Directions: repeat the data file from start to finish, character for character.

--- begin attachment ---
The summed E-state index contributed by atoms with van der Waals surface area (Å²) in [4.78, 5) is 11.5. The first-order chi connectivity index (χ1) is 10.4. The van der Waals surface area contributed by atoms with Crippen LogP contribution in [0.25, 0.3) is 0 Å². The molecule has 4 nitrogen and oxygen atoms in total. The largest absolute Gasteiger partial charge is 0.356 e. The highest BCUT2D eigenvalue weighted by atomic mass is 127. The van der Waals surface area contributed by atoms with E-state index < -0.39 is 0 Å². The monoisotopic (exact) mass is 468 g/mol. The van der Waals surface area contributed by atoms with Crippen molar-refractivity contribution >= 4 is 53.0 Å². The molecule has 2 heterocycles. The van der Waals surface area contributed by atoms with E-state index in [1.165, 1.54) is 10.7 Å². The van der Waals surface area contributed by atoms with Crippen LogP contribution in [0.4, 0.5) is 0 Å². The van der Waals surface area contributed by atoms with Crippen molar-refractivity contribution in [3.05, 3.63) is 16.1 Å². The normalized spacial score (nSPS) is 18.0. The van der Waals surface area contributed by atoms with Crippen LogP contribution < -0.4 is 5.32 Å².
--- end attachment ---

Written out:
The summed E-state index contributed by atoms with van der Waals surface area (Å²) in [4.78, 5) is 11.5. The first-order chi connectivity index (χ1) is 10.4. The van der Waals surface area contributed by atoms with Crippen LogP contribution in [0.25, 0.3) is 0 Å². The molecule has 4 nitrogen and oxygen atoms in total. The largest absolute Gasteiger partial charge is 0.356 e. The highest BCUT2D eigenvalue weighted by atomic mass is 127. The van der Waals surface area contributed by atoms with E-state index < -0.39 is 0 Å². The monoisotopic (exact) mass is 468 g/mol. The van der Waals surface area contributed by atoms with Crippen molar-refractivity contribution >= 4 is 53.0 Å². The molecule has 2 heterocycles. The van der Waals surface area contributed by atoms with E-state index in [1.165, 1.54) is 10.7 Å². The van der Waals surface area contributed by atoms with Crippen LogP contribution in [0.4, 0.5) is 0 Å². The van der Waals surface area contributed by atoms with Crippen molar-refractivity contribution in [3.05, 3.63) is 16.1 Å². The normalized spacial score (nSPS) is 18.0. The van der Waals surface area contributed by atoms with Crippen LogP contribution < -0.4 is 5.32 Å².